Step 10: Are you Brand Loyal?

Brand Loyalty

Being loyal to a particular brand can cost you hundreds of dollars each year.  Did you know that house brands on average cost 20-50% less than their name-brand counterpart?

Several years ago we ran a “scientific” budget experiment in our home. Unbeknown to my unsuspecting family, I purchased several store-brand items and literally swapped them with their brand name counterpart.

I saved the packaging of the brand name when they were empty and then refilled them. I wanted to see for myself whether my kids had turned into food snobs based on marketing ploys or whether the brands truly tasted different or of lesser quality.

b101 Keto Chocolate syrup
Keto Hershey’s Chocolate Syrup

Brand Loyalty Test Results:

Kraft Macaroni & Cheese vs. Great Value Mac-n-Cheese: Full disclosure, we did NOT try this one on our own family as I don’t purchase boxed Mac-n-cheese, my kids have no idea what it tastes like. Instead, we enlisted the help of a friend with 3 kids ages 5, 8 and 11. She reported back, quite happy that her kids not only didn’t mind the switch but asked if she added extra cheese because it tasted better this time.

Rice Krispies vs. Wal-Mart Store Brand– the kids didn’t seem to notice the switch, however, dear husband-who is a HUGE fan of rice krispie treats, made them and then couldn’t stop commenting about something “just not being right, the texture was off”, etc. Honestly, I couldn’t believe he could tell the difference.

Ritz Crackers vs. Great Value Crackers– Kids were unable to taste the difference at all, I thought they tasted like they had a bit less salt than the Ritz, but all in all, we were happy to make the switch.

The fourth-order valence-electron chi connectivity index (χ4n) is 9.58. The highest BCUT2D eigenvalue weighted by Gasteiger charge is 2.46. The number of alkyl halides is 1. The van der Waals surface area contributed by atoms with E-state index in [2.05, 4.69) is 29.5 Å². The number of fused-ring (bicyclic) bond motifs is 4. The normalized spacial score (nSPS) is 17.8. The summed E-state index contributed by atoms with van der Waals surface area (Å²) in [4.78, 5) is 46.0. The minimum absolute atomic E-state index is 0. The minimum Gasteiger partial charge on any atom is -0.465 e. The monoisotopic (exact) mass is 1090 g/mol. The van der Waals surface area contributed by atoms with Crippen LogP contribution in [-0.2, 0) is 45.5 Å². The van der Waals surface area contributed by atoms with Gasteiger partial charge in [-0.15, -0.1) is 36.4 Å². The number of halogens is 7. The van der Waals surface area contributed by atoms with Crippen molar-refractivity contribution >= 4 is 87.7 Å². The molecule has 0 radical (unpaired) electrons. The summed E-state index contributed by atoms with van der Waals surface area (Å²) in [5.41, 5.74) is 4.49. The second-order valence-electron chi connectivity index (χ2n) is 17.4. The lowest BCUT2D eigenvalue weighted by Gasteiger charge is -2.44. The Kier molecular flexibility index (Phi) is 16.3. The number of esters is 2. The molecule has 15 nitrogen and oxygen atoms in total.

brand loyalty ritz vs storebrand

Oreos vs. Twist-o’s (Dollar Store Item) – The kids don’t eat too many store-prepared foods, but we do buy Oreos on occasion during the summer months. As long as they had a glass of milk to go with the cookies, they didn’t seem to care either way.

All-Purpose Flour vs. Great Value Flour which is nearly $1 less per 5lb bag!- no noticeable difference in taste or quality.

McCormick Real Vanilla Extract v.s Aldi’s Store brand Vanilla– This one was a miserable failure for me, I ended up using nearly 3 1/2 teaspoons of vanilla to match the flavor of a single teaspoon of McCormicks.

Hershey’s Chocolate syrup vs. Homemade Copycat Hershey’s Syrup: No one knew that I made the syrup myself, but my husband was thrilled that Hershey finally “Changed their recipe so it’s easier to stir”. The syrup was a touch thinner than the original, but the flavor was exactly the same.

Food companies make store brands, which are also known as house brands, name brands, or private-label brands. These products are sold to stores at a low cost, and the stores put their own labels on them. This means that the products are often exactly the same, with a slightly different label.

This tactic also applies to vitamins and supplements as well. Oftentimes, the supplements are bottled in the same factory, the only difference is the label that they slap on the side.

 

Conclusion:

Over the course of our unofficial home study we tried more than 40 items and what we’ve discovered is that some store brands actually taste the same or better than their name brand counterparts. Generally speaking, I choose not to skimp on baking supplies like extracts and certain types of seasonings/spices.

I do, however, purchase store brand items such as chips, pretzels, cereals, and crackers. If you look at the back of the packaging of MOST store brand items you’ll notice that they offer a 100% satisfaction money-back guarantee.

It’s worth it to switch out a couple of items each week and taste test them with your family. In the event that you aren’t happy with the switch, you can always get your money back.

We would love to hear your experiences with swapping out foods with your family as well!

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